White Serpent Castle

To complete my New Author Challenge 2010, I need to read 1 more new author, and from the entire book on my shelf I pick White Serpent Castle by Lensey Namioka. The book is very thin, only 177 pages with big font size. It took only 2 days for me to finish it, I finished it 3 days ago but have no time to write the review right away.

The book is about 2 Ronin (Masterless samurai) in 16th century, Zenta and Matsuzo. Zenta was a famous wandering Ronin, his skill was well-known amongst other samurai. Matsuzo was younger than Zenta, he followed Zenta because of the adventure was more valuable than money. Ronin is a samurai without master that will give them money for their service. To maintain their life, they will work from one master to another master, never devoting themselves long enough to one master.

In this book, Zenta and Matsuzo were seeking for a job in Okudaira’s castle. There were rumors about the appearance of white serpent, a ghost that haunts the castle whenever something bad happened in that castle. Okudaira had passed away and the castle needed a new master. They heard rumors that the chamberlain of the castle was trying to marry Lady Tama, Okudaira’s daughter, so that he could become the master of that castle. And that was when the white serpent started appearing in the castle. On the other hand, Okudaira had appointed his heir, Yoshiteru (Lady Tama’s half brother) who was still 9 years old to be the master of the castle.

The also heard another rumor saying that Okudaira’s oldest son, Shigeteru, who had been disinherited will come to seize the power in that castle. Drawn by all those rumors, Zenta asked Matsuzo to seek for job in that castle. The moment they arrived, the chamberlain and his trusted man, Jihei, attacked them. The chamberlain was afraid that either Zenta or Matsuzo was Shigeteru in disguise.

They were saved by the envoy of the Daimyo. Zenta started sniffing around and found some conspiracies going on in the castle. Lady Tama refused to marry the Chamberlain and disagreed with letting Yoshiteru become the master of the castle because of his age and the fact that he was only her half-brother. She believed that the right man for the job was Shigeteru. Zenta found out the mystery of the white serpent at the same time when the envoy was murdered. After that incident, the battle inside the castle was unavoidable. Lady Tama along with the envoy’s men and Zeta and Matsuzo held the outer part of the castle while the chamberlain and his men held the inner part of the castle.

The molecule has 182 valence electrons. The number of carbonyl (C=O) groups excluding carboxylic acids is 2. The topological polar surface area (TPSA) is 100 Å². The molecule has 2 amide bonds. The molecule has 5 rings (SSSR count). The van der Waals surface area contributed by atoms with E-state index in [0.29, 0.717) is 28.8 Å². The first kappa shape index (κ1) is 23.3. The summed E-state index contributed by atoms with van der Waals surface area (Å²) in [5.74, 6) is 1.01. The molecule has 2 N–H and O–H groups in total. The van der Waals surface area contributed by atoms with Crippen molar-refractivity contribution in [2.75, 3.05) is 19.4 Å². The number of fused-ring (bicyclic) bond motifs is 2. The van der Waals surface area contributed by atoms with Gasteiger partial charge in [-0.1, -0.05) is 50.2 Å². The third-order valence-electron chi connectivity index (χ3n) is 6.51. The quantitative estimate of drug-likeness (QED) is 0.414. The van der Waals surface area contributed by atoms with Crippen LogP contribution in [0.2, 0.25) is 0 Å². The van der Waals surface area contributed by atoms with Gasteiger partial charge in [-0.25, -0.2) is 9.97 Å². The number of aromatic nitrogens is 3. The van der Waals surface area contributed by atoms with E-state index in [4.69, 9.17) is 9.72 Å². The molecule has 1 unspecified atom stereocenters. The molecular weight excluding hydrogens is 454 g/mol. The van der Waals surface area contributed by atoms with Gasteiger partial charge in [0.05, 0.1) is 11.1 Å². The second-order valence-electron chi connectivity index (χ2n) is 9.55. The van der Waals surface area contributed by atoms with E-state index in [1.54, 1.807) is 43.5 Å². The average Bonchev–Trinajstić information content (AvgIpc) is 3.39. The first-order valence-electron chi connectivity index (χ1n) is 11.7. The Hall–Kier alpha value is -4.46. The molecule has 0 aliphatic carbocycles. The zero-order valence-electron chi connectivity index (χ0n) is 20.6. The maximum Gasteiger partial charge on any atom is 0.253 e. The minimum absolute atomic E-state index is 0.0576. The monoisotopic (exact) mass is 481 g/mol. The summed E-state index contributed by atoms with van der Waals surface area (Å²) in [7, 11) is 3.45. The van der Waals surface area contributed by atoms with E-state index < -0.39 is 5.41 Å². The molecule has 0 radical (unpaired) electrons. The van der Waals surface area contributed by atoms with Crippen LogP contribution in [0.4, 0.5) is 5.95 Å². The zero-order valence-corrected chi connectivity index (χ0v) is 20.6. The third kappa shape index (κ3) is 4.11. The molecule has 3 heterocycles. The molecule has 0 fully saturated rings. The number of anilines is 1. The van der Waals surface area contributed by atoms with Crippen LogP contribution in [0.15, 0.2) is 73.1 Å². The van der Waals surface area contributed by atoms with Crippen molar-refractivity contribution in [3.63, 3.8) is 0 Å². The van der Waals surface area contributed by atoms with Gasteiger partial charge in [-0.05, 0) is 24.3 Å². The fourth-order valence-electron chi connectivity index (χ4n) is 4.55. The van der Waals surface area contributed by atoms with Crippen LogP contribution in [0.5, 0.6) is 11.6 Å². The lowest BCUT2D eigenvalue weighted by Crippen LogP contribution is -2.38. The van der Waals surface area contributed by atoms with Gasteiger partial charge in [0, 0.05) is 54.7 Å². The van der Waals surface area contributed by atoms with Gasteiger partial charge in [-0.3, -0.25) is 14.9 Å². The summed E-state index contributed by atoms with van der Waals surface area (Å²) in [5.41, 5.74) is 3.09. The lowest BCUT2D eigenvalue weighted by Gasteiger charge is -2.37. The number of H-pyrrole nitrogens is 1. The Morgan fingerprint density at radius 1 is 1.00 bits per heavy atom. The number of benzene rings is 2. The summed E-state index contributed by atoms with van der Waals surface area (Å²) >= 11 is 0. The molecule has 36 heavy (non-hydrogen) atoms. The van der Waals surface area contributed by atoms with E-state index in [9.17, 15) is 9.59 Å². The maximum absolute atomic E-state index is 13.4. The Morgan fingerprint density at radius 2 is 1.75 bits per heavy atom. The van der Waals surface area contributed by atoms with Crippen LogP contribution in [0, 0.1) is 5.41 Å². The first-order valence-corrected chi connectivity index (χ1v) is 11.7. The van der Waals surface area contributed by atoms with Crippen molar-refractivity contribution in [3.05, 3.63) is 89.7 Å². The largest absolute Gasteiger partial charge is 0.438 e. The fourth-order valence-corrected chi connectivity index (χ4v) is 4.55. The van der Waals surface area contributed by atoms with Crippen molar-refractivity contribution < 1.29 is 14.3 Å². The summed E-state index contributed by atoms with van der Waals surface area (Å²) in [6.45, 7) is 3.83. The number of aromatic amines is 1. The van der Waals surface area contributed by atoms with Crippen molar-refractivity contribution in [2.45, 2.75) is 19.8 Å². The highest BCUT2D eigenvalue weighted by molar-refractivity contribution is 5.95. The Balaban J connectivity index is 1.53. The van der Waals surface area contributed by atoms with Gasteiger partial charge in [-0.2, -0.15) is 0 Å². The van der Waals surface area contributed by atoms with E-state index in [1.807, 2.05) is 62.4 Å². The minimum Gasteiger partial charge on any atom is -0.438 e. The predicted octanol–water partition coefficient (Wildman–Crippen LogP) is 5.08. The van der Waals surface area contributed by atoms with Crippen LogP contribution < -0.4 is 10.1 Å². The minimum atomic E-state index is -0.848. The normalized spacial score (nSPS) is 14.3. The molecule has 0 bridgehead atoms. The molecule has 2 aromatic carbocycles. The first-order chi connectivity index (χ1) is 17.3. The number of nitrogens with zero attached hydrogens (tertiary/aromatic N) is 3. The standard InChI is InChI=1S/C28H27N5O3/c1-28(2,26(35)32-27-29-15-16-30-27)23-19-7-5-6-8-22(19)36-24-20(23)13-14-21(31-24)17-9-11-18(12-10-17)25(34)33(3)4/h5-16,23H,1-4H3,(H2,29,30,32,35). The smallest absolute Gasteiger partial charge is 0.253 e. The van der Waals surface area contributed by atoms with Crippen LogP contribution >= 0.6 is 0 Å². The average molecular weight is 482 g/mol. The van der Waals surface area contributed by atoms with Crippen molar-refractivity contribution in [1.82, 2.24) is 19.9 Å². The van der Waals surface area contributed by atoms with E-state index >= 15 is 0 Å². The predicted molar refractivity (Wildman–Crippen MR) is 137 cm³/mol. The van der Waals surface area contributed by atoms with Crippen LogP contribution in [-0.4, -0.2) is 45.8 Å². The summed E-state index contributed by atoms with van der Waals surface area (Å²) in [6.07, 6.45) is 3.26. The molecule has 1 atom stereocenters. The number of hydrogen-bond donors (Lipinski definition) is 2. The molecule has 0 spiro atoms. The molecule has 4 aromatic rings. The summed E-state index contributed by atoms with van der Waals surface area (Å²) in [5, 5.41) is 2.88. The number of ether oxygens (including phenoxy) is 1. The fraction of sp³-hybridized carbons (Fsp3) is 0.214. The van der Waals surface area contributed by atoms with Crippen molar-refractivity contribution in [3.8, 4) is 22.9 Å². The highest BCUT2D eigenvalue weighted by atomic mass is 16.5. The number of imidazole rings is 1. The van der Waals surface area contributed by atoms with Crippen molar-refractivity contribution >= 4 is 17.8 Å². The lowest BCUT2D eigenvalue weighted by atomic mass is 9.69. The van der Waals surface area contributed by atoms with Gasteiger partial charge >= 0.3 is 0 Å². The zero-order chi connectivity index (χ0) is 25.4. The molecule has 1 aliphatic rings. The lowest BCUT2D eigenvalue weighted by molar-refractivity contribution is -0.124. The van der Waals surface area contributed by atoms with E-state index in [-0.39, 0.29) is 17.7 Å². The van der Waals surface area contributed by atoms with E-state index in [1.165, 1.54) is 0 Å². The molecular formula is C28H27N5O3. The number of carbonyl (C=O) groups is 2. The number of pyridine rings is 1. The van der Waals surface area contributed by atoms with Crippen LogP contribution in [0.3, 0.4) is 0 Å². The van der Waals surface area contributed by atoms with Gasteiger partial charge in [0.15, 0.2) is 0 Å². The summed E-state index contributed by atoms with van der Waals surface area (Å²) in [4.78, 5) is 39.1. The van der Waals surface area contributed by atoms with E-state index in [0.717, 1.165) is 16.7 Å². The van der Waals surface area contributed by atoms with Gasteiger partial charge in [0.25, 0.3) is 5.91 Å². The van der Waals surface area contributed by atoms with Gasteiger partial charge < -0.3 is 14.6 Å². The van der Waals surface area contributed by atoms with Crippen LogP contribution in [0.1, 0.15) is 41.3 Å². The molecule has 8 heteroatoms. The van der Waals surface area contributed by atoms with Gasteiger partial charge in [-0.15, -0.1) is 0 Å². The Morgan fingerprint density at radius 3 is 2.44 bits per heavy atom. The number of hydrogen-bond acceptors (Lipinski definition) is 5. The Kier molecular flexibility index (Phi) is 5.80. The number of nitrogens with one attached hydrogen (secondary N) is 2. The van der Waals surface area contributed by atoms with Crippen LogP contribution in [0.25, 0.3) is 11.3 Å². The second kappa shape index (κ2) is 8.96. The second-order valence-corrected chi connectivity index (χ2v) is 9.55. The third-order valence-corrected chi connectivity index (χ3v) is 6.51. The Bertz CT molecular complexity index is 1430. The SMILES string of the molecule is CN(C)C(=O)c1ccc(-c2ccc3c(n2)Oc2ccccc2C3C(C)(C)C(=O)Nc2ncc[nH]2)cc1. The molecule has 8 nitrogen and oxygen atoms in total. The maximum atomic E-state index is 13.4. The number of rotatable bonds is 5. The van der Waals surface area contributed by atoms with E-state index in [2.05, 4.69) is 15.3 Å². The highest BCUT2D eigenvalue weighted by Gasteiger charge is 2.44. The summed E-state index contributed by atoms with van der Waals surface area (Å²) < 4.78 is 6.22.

As I already mention before, the book is very thin…it feels like reading children’s book. It would be much better if Namioka can make it a bit thicker so that she can elaborate the fight a bit more. Zenta’s fighting techniques were interesting to read but she only gives me a flash of imagination…I want more than just a flash. The story is really good, it’s like detective in 16th century, Zenta is a very smart samurai. And I love the ending, Namioka can write a good twist at the end, the ending caught me of guard and I really like that. Zenta’s character will give more impression if Namioka gives extra room for him to develop. Matsuzo’s part in the story is not as strong as Zenta’s. The lack of this book lies in its thinness.

My rating is https://bokunosekai.files.wordpress.com/2010/10/3-stars.jpg.

A brief on the author

Lensey Namioka was born in Beijing, China. Her family moved to the US when she as eight. She attended public schools in Cambridge, Massachusetts. At Radcliffe College and the University of California in Berkeley, she majored in mathematics. She taught matemathic before turning to writing. She lives in Seattle with her mathematician husband, who is a Japanese. They have two daughters and three grand children.


  1. Sounds very interesting. I don’t mind short books at all but from what you say it seems this was a bit rushed. She should have dwelt on some episodes longer. Still it sounds like something I would like to read.

    1. I don’t mind short book/ novella too, that’s why I don’t mind reading this one, but this book would be better if it’s a bit longer. However, I’d still recommend this book to anyone.

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